REVIEW: The Little Dog Laughed

The cast of The Little Dog Laughed / Photo by Mikki Schaffner.
The cast of The Little Dog Laughed / Photo by Mikki Schaffner.

Comedy is hard, especially the kind of comedy in New Edgecliff’s THE LITTLE DOG LAUGHED.  It’s wordy, it’s sometimes sophisticated and sometimes crass, but its always clever, sharp, and cutting.  And it takes a great team of actors to pull it off well.  Luckily, director Lindsey Augusta Mercer has assembled a terrific cast, whom do just that.

This is the story of a emerging movie actor, just on the cusp of tremendous fame, and the agent who is trying to help him (and benefit from his success, too, of course).  There’s only one problem – he is struggling with this sexuality and has a taste for rent boys in the middle of the night, especially once he’s been drinking.  One of these male prostitutes becomes more than a one-night hookup and this complicates things for all involved.  Especially because the rent boy has a girlfriend.  Or an ex-girlfriend.  It’s not quite clear to either of them.  But isn’t that sometimes the nature of relationships?  That things are often complicated when it comes to love. That’s really what the point playwright (Douglas Carter Beane) is hoping to make and he does a nice job without being heavy handed about it.

Nik Pajic plays “Mitchell,” the movie star.  Jared Earland is “Alex,” the rent boy.  The agent, “Diane” played by Kemper Florin and “Ellen” (Erin Ward) round out the four person cast.  Pajic is a relative newcomer who like his character has burst onto the scene and is really making a name of himself.  Recently playing Billy Bibbitt in ONE FLEW OVER THE CUCKOO’S NEST and with a role in the soon to be released movie, “Carol,” this fine young talent really shines in his scenes with his co-stars.  His chemistry with Earland feels authentic; they are quite a duo.  Earland is becoming Cincinnati’s go-to guy for angst-ridden, complex characters.  He is very good; I’d love to see him do something completely silly soon and really show off his range.  The depth of “Alex” is in the strength at his entrance and his trepidation at the end.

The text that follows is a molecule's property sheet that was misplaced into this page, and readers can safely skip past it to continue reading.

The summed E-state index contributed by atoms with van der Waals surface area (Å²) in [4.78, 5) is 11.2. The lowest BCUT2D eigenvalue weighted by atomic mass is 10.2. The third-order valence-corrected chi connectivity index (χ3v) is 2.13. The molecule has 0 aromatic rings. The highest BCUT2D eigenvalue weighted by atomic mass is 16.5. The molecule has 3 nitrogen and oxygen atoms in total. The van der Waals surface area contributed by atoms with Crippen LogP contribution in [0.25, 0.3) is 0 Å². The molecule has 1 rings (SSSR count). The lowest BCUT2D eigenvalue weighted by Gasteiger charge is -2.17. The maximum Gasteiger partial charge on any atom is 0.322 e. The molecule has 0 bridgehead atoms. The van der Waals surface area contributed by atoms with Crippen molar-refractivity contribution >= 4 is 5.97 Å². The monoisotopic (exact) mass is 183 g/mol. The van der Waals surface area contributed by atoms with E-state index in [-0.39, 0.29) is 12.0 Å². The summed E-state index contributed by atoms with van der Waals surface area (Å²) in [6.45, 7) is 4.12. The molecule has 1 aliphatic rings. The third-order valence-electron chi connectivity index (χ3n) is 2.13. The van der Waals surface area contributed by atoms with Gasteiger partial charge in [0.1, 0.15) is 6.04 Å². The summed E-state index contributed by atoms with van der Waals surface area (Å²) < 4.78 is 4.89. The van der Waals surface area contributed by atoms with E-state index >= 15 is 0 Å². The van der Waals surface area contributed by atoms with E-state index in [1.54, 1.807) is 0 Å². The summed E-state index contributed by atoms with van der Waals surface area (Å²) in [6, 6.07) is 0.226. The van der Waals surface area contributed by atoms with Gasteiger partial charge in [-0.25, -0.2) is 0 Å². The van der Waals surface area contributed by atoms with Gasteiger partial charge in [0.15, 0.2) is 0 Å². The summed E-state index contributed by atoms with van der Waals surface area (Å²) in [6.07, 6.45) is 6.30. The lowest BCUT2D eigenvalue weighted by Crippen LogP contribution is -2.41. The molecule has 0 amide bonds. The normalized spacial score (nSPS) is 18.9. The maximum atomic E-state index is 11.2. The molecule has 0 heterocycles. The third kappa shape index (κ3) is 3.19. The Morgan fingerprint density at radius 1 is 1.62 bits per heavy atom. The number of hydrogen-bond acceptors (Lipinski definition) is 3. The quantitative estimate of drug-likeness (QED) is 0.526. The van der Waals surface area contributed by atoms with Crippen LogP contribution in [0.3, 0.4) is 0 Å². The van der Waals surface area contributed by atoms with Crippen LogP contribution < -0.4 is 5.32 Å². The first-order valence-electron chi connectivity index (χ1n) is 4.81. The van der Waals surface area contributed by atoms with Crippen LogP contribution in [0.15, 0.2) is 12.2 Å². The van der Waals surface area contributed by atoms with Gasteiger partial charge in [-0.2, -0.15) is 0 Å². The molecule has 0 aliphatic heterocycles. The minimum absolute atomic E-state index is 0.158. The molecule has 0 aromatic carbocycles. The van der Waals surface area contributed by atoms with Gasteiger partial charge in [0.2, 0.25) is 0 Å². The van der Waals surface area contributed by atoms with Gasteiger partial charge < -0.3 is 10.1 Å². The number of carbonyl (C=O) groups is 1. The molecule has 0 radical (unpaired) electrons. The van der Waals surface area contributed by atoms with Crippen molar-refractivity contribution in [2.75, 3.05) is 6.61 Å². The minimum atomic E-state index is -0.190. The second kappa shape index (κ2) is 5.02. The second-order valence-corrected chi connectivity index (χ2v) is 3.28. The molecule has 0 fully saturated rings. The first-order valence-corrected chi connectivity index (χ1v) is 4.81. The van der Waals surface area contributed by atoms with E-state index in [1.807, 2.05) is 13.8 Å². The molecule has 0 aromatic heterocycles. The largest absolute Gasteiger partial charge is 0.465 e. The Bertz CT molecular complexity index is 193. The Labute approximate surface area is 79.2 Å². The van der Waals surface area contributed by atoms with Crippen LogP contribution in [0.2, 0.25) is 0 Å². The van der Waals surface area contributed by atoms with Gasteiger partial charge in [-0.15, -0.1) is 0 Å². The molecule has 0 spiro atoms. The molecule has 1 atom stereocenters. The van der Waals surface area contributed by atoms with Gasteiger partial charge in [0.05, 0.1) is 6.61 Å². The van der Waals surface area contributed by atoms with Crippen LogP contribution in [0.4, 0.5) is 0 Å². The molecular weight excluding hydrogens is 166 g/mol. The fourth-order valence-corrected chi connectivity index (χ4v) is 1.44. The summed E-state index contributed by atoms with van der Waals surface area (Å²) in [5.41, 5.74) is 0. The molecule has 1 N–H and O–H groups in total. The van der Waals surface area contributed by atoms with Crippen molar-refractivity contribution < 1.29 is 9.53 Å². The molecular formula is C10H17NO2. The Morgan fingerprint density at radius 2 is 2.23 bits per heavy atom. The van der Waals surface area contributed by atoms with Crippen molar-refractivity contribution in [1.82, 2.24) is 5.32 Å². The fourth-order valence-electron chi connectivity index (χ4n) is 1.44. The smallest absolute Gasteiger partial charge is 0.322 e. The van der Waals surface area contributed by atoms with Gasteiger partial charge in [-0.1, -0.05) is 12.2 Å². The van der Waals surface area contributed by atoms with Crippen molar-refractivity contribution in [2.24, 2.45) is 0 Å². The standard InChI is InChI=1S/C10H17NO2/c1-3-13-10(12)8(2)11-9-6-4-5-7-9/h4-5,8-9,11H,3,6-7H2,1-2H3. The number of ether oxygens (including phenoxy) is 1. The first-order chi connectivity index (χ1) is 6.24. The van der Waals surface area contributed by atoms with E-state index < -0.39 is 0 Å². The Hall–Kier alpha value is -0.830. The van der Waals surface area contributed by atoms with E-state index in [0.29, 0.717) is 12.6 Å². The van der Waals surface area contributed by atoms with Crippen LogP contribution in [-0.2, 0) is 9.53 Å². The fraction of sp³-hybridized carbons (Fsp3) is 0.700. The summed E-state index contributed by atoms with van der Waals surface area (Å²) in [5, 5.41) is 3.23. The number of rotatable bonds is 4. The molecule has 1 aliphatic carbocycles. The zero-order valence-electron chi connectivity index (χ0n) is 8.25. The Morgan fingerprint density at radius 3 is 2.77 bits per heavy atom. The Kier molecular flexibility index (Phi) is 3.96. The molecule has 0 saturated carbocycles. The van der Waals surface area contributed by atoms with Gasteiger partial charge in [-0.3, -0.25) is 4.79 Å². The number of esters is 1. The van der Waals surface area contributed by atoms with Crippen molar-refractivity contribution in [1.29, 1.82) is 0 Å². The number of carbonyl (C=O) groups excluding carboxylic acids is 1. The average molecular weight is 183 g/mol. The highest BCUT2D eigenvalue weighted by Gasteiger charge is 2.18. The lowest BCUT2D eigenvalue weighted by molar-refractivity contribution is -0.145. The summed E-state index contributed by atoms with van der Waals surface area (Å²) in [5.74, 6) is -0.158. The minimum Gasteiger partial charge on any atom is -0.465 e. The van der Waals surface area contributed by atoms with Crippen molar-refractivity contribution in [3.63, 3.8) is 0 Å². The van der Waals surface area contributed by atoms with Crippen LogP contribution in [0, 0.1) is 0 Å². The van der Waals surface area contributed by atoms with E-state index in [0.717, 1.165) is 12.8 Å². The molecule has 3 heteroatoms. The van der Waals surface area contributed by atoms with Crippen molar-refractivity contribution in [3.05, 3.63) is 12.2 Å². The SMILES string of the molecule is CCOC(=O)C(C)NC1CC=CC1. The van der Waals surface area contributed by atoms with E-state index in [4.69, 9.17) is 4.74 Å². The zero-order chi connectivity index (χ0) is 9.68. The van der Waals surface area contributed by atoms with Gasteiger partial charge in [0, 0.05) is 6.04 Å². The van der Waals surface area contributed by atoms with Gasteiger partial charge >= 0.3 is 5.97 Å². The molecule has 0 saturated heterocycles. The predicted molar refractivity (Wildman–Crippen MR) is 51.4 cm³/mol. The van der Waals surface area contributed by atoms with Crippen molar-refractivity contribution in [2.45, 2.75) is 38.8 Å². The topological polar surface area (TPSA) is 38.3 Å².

Florin has some of the best moments in the script and she makes the most of them.  Hilariously using her heel to emphasize a point more than once, she held my attention and reeled off some very difficult lines with ease especially as the play developed over the evening.  I was most impressed by the stage presence and performance of Erin Ward; her character gets told she “has an edge” and I think that’s true of the actress herself.  She is just a little bit dangerous, like you don’t quite know what she might do.  I love that and I can’t wait to see more.

The set, which takes over the hardwood floor and balcony in the Hoffner Lodge is well done; with great use of lamps and stage lighting by Jim Watson to focus the audience’s attention where it needs to go.  It’s an inventive staging, taking the non-traditional space and making good creative choices within its confines (and lack thereof).

My only real complaint with the show is in the pacing of the scene where Mitchell and Alex become intimate for the first time.  It feels rushed, too fast, and like they wanted to hurry up and get it over with.  But its an important scene in the context of the play, because there’s something symbolic going on there especially for Mitchell’s character.  That symbolic gesture, referenced in a scene or two before, helps tell the audience something about Mitchell’s progression in the discovery of his sexual identity.  I get that in conservative Cincinnati, audiences might not be too keen on a more explicit moment . . . Oh well.

Overall, this is a funny, touching, and thought provoking night at the theatre.  New Edgecliff has once again produced a quality play, with some of the best actors in town; I hope audiences will go see it.

THE LITTLE DOG LAUGHED plays through October 11th at the Hoffner Lodge in Northside.  Tickets and more information can be found here.

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